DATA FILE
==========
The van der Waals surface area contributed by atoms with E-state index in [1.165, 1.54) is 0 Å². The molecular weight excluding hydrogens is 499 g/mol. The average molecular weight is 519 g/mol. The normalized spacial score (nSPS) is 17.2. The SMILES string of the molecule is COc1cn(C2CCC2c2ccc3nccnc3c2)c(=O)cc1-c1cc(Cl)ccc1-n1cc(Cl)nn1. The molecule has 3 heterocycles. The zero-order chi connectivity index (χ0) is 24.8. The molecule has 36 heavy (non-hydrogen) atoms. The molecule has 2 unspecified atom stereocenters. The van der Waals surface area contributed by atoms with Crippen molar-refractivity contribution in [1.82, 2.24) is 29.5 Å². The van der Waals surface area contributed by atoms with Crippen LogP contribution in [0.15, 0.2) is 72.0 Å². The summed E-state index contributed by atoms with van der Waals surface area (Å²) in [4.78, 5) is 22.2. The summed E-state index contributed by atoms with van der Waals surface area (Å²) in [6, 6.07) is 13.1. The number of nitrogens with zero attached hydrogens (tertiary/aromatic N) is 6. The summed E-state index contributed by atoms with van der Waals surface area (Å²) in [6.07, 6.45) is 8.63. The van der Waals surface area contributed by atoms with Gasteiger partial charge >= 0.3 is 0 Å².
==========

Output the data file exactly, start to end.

The van der Waals surface area contributed by atoms with E-state index in [1.165, 1.54) is 0 Å². The molecular weight excluding hydrogens is 499 g/mol. The average molecular weight is 519 g/mol. The normalized spacial score (nSPS) is 17.2. The SMILES string of the molecule is COc1cn(C2CCC2c2ccc3nccnc3c2)c(=O)cc1-c1cc(Cl)ccc1-n1cc(Cl)nn1. The molecule has 3 heterocycles. The zero-order chi connectivity index (χ0) is 24.8. The molecule has 36 heavy (non-hydrogen) atoms. The molecule has 2 unspecified atom stereocenters. The van der Waals surface area contributed by atoms with Crippen molar-refractivity contribution in [1.82, 2.24) is 29.5 Å². The van der Waals surface area contributed by atoms with Crippen LogP contribution in [0.15, 0.2) is 72.0 Å². The summed E-state index contributed by atoms with van der Waals surface area (Å²) in [4.78, 5) is 22.2. The summed E-state index contributed by atoms with van der Waals surface area (Å²) in [6, 6.07) is 13.1. The number of nitrogens with zero attached hydrogens (tertiary/aromatic N) is 6. The summed E-state index contributed by atoms with van der Waals surface area (Å²) in [6.07, 6.45) is 8.63. The van der Waals surface area contributed by atoms with Gasteiger partial charge >= 0.3 is 0 Å².